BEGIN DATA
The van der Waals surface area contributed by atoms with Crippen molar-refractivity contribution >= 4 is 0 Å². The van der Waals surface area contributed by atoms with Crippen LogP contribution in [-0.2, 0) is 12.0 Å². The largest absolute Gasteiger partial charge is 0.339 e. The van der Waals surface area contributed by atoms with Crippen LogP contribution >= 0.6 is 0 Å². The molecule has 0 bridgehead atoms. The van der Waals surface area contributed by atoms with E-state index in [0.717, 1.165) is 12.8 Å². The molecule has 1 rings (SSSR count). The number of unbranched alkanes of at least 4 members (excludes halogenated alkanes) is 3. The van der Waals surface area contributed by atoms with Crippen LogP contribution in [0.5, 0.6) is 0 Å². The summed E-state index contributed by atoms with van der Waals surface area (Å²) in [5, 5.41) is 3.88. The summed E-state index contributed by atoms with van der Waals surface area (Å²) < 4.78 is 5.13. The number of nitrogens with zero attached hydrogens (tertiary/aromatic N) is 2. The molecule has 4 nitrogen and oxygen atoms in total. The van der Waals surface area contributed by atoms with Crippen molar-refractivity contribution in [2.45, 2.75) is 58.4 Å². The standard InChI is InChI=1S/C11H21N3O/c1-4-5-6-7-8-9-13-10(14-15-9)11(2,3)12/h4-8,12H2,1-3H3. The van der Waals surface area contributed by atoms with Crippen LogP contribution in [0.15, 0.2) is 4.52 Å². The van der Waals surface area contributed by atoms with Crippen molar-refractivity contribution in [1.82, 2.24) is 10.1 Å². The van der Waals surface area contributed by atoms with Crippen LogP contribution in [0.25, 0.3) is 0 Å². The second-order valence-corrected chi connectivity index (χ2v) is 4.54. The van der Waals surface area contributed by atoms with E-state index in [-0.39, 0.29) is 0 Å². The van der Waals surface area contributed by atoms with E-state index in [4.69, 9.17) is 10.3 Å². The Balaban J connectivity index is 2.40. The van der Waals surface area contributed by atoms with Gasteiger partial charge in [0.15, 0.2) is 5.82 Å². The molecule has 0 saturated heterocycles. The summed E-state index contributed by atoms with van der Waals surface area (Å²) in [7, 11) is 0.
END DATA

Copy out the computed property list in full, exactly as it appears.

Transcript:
The van der Waals surface area contributed by atoms with Crippen molar-refractivity contribution >= 4 is 0 Å². The van der Waals surface area contributed by atoms with Crippen LogP contribution in [-0.2, 0) is 12.0 Å². The largest absolute Gasteiger partial charge is 0.339 e. The van der Waals surface area contributed by atoms with Crippen LogP contribution >= 0.6 is 0 Å². The molecule has 0 bridgehead atoms. The van der Waals surface area contributed by atoms with E-state index in [0.717, 1.165) is 12.8 Å². The molecule has 1 rings (SSSR count). The number of unbranched alkanes of at least 4 members (excludes halogenated alkanes) is 3. The van der Waals surface area contributed by atoms with Crippen LogP contribution in [0.5, 0.6) is 0 Å². The summed E-state index contributed by atoms with van der Waals surface area (Å²) in [5, 5.41) is 3.88. The summed E-state index contributed by atoms with van der Waals surface area (Å²) < 4.78 is 5.13. The number of nitrogens with zero attached hydrogens (tertiary/aromatic N) is 2. The molecule has 4 nitrogen and oxygen atoms in total. The van der Waals surface area contributed by atoms with Crippen molar-refractivity contribution in [2.45, 2.75) is 58.4 Å². The standard InChI is InChI=1S/C11H21N3O/c1-4-5-6-7-8-9-13-10(14-15-9)11(2,3)12/h4-8,12H2,1-3H3. The van der Waals surface area contributed by atoms with Crippen LogP contribution in [0.15, 0.2) is 4.52 Å². The van der Waals surface area contributed by atoms with Crippen molar-refractivity contribution in [1.82, 2.24) is 10.1 Å². The van der Waals surface area contributed by atoms with Crippen LogP contribution in [0.25, 0.3) is 0 Å². The second-order valence-corrected chi connectivity index (χ2v) is 4.54. The van der Waals surface area contributed by atoms with E-state index in [-0.39, 0.29) is 0 Å². The van der Waals surface area contributed by atoms with E-state index in [4.69, 9.17) is 10.3 Å². The Balaban J connectivity index is 2.40. The van der Waals surface area contributed by atoms with Gasteiger partial charge in [0.15, 0.2) is 5.82 Å². The molecule has 0 saturated heterocycles. The summed E-state index contributed by atoms with van der Waals surface area (Å²) in [7, 11) is 0.